DISEASE & MANAGEMENT
Accommodative (Focusing) Dysfunctions
Contact Lens & Eyeware
Convergence Excess (BV Disorder)
Convergence Insufficiency (BV Disorder)
Eyelid Bump / Swelling
Eye Pain or Eyelid Pain
Flashes or Floaters in Vision
Glasses & Eyeware
Ischemic Optic Neuropathy
Loss of Vision
Retinal Tear & Detachment
Strabismus & Amblyopia
Traumatic Brain Injury
Corneal cross-linking was FDA approved in April 2016.
It is a minimally invasive procedure that combines the use of Vitamin B2 eye drops and ultra-violet (UV) light to help strengthen corneal tissue that has been weakened by disease.
Normal corneas have crosslinks within their collagen fibers to keep it strong and able to retain its shape.
In keratoconus, the cornea is weak with insufficient support.
Corneal cross-linking works by increasing the collagen crosslinks which are the natural “anchors” within the cornea. These anchors are responsible for preventing the cornea from bulging out and becoming steep and irregular.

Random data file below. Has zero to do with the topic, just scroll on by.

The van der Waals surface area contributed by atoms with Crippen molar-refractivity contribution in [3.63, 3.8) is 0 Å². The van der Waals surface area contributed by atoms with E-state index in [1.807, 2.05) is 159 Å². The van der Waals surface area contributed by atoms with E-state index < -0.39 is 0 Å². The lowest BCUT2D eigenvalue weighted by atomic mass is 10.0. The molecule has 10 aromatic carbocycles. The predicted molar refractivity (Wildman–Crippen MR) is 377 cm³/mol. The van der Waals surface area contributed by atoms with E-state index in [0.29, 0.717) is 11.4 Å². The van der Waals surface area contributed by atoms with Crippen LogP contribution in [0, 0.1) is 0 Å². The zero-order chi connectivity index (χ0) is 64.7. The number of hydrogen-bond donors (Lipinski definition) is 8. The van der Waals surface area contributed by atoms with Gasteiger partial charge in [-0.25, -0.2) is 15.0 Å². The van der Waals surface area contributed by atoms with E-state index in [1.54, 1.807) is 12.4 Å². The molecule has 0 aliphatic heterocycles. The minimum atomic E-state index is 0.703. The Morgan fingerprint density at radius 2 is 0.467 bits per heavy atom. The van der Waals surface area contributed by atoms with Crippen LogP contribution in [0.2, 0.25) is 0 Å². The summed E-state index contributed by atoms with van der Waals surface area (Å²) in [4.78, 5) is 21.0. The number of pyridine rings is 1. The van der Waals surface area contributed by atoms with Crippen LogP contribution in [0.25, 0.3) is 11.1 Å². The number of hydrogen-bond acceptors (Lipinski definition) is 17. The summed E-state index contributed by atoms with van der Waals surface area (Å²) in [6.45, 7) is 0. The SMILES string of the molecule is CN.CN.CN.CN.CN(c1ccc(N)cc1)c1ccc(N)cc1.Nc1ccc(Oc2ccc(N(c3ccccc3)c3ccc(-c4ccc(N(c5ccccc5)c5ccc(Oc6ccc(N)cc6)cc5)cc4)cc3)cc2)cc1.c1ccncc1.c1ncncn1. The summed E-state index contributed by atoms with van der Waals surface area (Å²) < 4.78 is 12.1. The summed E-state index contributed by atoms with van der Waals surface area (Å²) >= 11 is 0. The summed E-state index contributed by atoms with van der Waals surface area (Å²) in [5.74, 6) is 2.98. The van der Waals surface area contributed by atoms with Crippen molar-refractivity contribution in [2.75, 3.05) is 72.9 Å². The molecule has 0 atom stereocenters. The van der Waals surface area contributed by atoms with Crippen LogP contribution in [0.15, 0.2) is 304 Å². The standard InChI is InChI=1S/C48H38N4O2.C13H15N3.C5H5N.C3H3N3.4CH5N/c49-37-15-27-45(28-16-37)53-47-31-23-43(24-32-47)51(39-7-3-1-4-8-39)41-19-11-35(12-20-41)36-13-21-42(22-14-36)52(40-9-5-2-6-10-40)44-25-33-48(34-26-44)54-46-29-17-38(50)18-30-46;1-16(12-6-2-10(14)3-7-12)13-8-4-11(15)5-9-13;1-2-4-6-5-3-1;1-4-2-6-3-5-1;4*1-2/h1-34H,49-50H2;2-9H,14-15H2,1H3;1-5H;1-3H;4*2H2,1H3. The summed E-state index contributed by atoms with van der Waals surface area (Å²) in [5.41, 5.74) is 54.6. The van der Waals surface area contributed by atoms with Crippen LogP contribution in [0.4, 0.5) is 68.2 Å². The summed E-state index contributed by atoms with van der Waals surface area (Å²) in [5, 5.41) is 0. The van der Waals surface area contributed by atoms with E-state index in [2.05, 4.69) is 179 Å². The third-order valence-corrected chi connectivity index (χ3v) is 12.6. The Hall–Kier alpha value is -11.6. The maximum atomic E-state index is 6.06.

While cross-linking is not a cure for keratoconus, it may slow the progression of the disease, making the cornea more stable.
It may also make contact lens fitting easier, but may not completely correct your vision or eliminate the need for glasses and/or contact lenses.
Corneal cross-linking inhibits the progression or corneal ectasia and keratoconus.
It may be combined with Intacs® and photoablation.
The goal of the procedure is to treat at diagnosis versus wait for progression.
Over 14 years old with progression
None to minimal corneal scarring
Maximum Keratometry reading of <60 Diopters
Corneal Pachymetry > 400 microns
Active herpetic disease
Corneal Pachymetry <400 microns
History of poor healing
Active ocular infection
Severe ocular surface disease
Severe corneal scarring
SERVICE AREAS PROVIDING TREATMENT
Cornea Center for Clinical Excellence